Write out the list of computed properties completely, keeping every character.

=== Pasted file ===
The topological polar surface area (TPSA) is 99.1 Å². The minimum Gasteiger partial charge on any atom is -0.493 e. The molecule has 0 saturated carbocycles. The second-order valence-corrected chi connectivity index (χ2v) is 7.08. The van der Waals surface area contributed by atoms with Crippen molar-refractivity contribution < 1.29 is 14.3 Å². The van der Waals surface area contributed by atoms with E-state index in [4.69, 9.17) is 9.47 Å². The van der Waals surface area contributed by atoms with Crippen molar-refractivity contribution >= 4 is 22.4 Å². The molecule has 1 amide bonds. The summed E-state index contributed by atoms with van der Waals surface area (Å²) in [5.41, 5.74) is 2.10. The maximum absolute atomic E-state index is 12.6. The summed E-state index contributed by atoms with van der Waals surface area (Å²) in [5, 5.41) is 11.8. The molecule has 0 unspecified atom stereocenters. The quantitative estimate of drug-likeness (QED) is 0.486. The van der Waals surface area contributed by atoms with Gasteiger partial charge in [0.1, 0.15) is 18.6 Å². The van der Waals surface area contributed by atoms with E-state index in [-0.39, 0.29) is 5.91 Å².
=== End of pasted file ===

The topological polar surface area (TPSA) is 99.1 Å². The minimum Gasteiger partial charge on any atom is -0.493 e. The molecule has 0 saturated carbocycles. The second-order valence-corrected chi connectivity index (χ2v) is 7.08. The van der Waals surface area contributed by atoms with Crippen molar-refractivity contribution < 1.29 is 14.3 Å². The van der Waals surface area contributed by atoms with E-state index in [4.69, 9.17) is 9.47 Å². The van der Waals surface area contributed by atoms with Crippen molar-refractivity contribution >= 4 is 22.4 Å². The molecule has 1 amide bonds. The summed E-state index contributed by atoms with van der Waals surface area (Å²) in [5.41, 5.74) is 2.10. The maximum absolute atomic E-state index is 12.6. The summed E-state index contributed by atoms with van der Waals surface area (Å²) in [5, 5.41) is 11.8. The molecule has 0 unspecified atom stereocenters. The quantitative estimate of drug-likeness (QED) is 0.486. The van der Waals surface area contributed by atoms with Gasteiger partial charge in [0.1, 0.15) is 18.6 Å². The van der Waals surface area contributed by atoms with E-state index in [-0.39, 0.29) is 5.91 Å².